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Press Release 94-09
 
 
February 10, 1994
Embargoed until 4 p.m.

Mark Hess
Headquarters, Washington, DC
(Phone: 202/358-1400)

Mary Ann Peto
Lewis Research Center
(Phone: 216/433-2902)

Lewis to Lead Efforts on Joint U.S./Russia Solar Dynamic test Flight

CLEVELAND, OH -- NASA today announced the Lewis Research Center, Cleveland, Ohio, has been given responsibility for the planning and early technology development work that will lead to the first demonstration of a joint U.S.-Russian Solar Dynamic Power System aboard the Mir space station in 1997.

Lewis is NASA's Center of Excellence for space power systems. Working in partnership with industry, Lewis is performing specific in-line and support tasks for development of the photovoltaic power modules and electrical power distribution system for the international space station.

In addition to its work on the international space station, Lewis is playing a key role in supporting the Agency in the areas of developing joint U.S./Russian cooperative efforts.

Lewis' expertise in space power systems is a critical part of the integrated product team to provide space station derived solar array modules to the Russians for use on the Mir space station and for developing the U.S./Russian joint solar arrays on the Russian portion of the international space station.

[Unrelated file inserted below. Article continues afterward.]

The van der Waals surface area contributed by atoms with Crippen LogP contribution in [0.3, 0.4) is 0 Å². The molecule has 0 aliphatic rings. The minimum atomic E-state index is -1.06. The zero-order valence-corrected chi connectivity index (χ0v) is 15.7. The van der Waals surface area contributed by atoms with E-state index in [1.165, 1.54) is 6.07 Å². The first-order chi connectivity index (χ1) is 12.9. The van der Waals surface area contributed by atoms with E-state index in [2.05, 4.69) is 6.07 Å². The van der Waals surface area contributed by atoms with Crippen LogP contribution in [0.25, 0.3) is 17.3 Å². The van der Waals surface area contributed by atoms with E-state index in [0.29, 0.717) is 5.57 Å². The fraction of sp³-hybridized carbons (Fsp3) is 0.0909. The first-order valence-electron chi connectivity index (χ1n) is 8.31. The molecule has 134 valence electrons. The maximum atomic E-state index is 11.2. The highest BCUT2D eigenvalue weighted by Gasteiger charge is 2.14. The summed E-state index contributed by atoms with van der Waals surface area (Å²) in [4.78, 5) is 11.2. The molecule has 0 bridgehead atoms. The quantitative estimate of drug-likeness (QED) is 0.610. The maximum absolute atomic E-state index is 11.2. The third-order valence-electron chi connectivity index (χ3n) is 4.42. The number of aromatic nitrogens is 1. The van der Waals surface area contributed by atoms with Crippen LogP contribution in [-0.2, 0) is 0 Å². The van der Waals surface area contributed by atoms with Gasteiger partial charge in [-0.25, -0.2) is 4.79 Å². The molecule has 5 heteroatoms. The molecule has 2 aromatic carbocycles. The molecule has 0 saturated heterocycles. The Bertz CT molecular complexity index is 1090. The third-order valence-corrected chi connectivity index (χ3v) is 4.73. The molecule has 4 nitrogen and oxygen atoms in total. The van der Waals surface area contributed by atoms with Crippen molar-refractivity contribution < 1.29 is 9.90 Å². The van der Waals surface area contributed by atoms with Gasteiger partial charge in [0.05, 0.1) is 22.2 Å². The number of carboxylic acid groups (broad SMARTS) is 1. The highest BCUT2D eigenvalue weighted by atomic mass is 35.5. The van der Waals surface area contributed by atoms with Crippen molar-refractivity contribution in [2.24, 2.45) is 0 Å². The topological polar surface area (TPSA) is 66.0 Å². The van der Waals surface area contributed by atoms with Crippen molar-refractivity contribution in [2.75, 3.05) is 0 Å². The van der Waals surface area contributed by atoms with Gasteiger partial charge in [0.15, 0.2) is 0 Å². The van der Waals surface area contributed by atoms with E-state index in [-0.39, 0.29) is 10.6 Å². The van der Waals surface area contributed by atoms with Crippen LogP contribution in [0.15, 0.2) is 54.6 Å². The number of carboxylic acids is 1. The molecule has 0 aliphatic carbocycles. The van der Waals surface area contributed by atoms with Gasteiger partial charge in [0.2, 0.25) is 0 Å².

The international space station will receive most of its electrical power from photovoltaic arrays. Two 10,000 watt solar dynamic units are planned as part of final configuration of the orbiting research complex.

The solar dynamics system is much different from the photo-voltaic system now used to power spacecraft. Solar dynamic converts the Sun's rays into heat for the production of power. Heat is collected in a receiver which is located near the focal point of the parabolic mirror. Power is then generated the same way as a power station on Earth -- by heating a fluid which in turn rotates a turbine and generator.

Energy is stored as heat in the solar dynamic receiver so that the system can continue generating power when the space station is in the dark portion of each orbit. This is more efficient than the use of batteries with a photovoltaic system. During the Sun portion of each orbit around the Earth, heat is absorbed by melting a salt storage media in the receiver. On the dark side of each orbit, the salt freezes and gives up its heat to the working fluid of the engine, ensuring continuous operations.

Government and industry are working together to develop space power systems for today's spacecraft as well as developing new technologies that will power future spacecraft. It is expected that industry will be able to transfer some of these advanced technologies into power systems used here on Earth.

Today's announcement authorizes Lewis to begin the planning and early technology work on a subscale version of the solar dynamic system to be jointly developed by NASA and the Russian Space Agency. This test unit will fly on the Russian Mir space station in 1997.

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